Ice Angel: Ken Hunt
Thanks to this community builder, the Palgrave Mill Pond is a place where the village meets in winter to skate, play shinny and connect.
Lots of things can turn a village into a community. In Palgrave, one of them is Ken Hunt, the village’s “ice angel.” For more than 20 years, Ken’s labour of love has been the Palgrave Mill Pond, a pretty body of water on the outskirts of the village.
It all began in 2000. “I went out onto the pond at about 2 o’clock in the morning on a wintery night,” Ken says. “I wanted to make a surprise for the kids.” And surprise them he did. Not only did his own three children wake up to a natural skating rink, but their friends and neighbours did too. It didn’t take long for skating to become a way of life for villagers. The pond is a place where kids meet kids for some shinny, adults greet adults to catch up on the news, and everyone gets some fresh air and exercise.
Every year, Ken seems to add something else to make the skating better. And for several years, he did it all pretty much on his own. “I built benches, put up an outhouse and made a hockey net from scratch,” he says. “My kids stayed up all night helping me build that outhouse.”
Today, there are several rinks where kids continue to play hockey. There is also a cleared path that gives skaters the opportunity to glide freely along arena-worthy ice. Ken says, “Ice is like eggshells. You have to lay it down one layer at a time.” You also have to keep it cleared of snow and fill the cracks. This means that Ken, who learned to build ice rinks “down east” in his Gaspé hometown, spends a lot of time on the pond. Starting at about six in the evening, he is often at it until two in the morning and later. “It’s not like an indoor rink where they have a Zamboni,” he says.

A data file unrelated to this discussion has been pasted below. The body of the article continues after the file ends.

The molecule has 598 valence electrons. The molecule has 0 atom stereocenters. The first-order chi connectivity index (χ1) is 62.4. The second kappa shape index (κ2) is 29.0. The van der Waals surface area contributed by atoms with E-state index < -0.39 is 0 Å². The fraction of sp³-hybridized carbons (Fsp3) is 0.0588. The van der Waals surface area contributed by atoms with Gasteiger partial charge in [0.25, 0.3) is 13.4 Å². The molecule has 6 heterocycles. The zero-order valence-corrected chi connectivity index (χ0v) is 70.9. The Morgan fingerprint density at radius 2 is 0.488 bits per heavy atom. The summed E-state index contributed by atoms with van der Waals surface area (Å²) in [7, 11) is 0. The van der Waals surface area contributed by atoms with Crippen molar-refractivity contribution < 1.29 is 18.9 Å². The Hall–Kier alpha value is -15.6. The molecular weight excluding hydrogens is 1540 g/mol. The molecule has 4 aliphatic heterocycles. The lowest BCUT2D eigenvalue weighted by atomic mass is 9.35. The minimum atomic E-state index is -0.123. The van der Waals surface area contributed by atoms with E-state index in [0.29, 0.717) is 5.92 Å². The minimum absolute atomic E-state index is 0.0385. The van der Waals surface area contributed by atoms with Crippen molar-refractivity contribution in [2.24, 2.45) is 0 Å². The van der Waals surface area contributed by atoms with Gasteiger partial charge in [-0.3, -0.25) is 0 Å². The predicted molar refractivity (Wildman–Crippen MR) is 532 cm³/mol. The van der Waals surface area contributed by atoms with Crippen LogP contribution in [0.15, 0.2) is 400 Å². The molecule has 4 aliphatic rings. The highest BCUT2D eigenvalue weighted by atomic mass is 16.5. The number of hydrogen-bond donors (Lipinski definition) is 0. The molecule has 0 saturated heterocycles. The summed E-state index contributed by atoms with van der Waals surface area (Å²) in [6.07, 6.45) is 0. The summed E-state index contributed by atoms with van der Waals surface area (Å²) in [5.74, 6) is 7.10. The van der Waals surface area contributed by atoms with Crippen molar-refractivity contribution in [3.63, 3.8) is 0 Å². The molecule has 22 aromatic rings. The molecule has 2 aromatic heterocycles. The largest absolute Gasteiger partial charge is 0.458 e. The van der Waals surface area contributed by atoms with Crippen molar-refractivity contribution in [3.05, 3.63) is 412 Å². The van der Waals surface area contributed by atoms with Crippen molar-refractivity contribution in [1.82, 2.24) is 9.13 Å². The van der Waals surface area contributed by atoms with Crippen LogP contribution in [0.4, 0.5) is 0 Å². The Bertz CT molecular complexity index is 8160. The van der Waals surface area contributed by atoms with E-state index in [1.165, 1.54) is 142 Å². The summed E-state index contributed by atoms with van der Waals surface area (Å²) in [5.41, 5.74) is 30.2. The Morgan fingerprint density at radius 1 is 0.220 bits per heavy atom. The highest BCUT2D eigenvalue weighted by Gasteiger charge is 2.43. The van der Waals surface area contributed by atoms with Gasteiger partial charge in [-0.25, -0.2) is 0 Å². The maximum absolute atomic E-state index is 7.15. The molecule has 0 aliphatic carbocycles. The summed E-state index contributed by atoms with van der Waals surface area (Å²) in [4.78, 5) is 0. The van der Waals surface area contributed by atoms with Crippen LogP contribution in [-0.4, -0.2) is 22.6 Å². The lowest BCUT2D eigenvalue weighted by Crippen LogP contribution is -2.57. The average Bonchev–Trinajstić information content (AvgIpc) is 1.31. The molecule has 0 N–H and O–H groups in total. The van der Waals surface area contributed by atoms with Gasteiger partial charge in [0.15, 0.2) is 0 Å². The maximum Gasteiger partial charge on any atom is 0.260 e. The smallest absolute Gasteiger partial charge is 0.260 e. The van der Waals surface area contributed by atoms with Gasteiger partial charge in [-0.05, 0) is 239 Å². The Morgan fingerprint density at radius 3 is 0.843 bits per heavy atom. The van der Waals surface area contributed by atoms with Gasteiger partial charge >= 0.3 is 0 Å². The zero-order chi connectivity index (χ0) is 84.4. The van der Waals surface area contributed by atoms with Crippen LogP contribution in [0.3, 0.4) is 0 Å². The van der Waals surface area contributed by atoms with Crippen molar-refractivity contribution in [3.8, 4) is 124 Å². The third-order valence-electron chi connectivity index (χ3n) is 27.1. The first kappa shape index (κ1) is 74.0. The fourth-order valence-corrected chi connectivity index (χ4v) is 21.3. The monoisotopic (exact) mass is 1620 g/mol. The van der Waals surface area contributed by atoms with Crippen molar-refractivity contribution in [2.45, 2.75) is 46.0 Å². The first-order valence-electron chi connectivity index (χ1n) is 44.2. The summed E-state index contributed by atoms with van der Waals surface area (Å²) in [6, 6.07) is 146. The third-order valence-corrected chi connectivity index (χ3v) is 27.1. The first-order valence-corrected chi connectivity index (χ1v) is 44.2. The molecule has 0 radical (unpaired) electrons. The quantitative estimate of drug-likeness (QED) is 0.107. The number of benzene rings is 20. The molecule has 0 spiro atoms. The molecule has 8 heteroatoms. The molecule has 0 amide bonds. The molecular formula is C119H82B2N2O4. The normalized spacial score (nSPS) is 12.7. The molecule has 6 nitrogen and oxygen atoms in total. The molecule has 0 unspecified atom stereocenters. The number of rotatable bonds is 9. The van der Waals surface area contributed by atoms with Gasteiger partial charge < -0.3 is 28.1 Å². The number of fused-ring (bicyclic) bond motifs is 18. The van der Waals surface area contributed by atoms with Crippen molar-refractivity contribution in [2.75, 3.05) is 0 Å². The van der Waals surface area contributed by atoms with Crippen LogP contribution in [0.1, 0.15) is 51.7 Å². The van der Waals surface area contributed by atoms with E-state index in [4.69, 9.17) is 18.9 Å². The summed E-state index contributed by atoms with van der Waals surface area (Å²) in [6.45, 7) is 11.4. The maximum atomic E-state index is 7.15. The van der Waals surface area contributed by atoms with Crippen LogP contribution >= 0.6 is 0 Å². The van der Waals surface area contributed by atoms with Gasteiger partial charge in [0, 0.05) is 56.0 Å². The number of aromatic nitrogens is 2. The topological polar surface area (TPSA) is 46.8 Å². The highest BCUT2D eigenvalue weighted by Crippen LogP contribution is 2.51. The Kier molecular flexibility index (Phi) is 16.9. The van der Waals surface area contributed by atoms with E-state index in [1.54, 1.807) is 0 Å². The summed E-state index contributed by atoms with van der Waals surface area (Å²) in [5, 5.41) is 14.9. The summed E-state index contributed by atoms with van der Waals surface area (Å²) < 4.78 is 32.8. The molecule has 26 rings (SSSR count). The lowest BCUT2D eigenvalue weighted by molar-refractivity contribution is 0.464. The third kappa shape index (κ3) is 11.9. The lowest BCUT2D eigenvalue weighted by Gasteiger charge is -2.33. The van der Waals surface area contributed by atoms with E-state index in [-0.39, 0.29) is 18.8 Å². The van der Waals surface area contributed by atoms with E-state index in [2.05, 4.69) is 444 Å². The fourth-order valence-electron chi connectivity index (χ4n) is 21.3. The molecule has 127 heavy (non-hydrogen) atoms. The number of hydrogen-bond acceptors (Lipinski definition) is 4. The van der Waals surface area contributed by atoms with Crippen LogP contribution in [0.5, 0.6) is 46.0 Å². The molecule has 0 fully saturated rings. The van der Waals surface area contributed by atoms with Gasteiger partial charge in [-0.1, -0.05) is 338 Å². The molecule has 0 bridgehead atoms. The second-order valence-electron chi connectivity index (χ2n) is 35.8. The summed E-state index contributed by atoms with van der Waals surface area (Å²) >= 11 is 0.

The quality of Ken’s ice has not gone unnoticed. A professional hockey icemaker once dropped by to learn how he does it. Another time, a figure skater from Detroit took her wedding vows on the pond. Ken explains that on a cold, calm night, he augers holes in the ice so he can pump up cold water that is then spread in a thin layer on the existing surface. He used to do all this by hand, but these days it’s a bit easier. Ken kitted out his four-wheeler as a portable “Zamboni,” and his three kids and neighbours help, as do Palgrave’s volunteer firefighters. The Girl Guides and members of other local organizations have also been instrumental in easing his load.
For 21 years Palgrave’s ice angel has also been checking the thickness of the ice, then posting signs to let skaters know whether the rinks are open for business. “You need about five or six inches to be safe,” he says. Despite his tried-and-true system, Ken’s role was questioned last winter when Toronto and Region Conservation Authority, which owns the pond, banned skating on it because of liability concerns. The ensuing outcry, including a 4,000-signature petition, persuaded the TRCA to find a way around their worries, and the rinks remained open.
When similar concerns were raised this season, Ken’s daughter, Nicole Wilkins, continued her efforts to keep people on the ice. She formed a nonprofit organization that, with help from the town of Caledon, is hoping to keep Palgrave’s skating tradition alive – and ensure the village ice angel keeps his wings.
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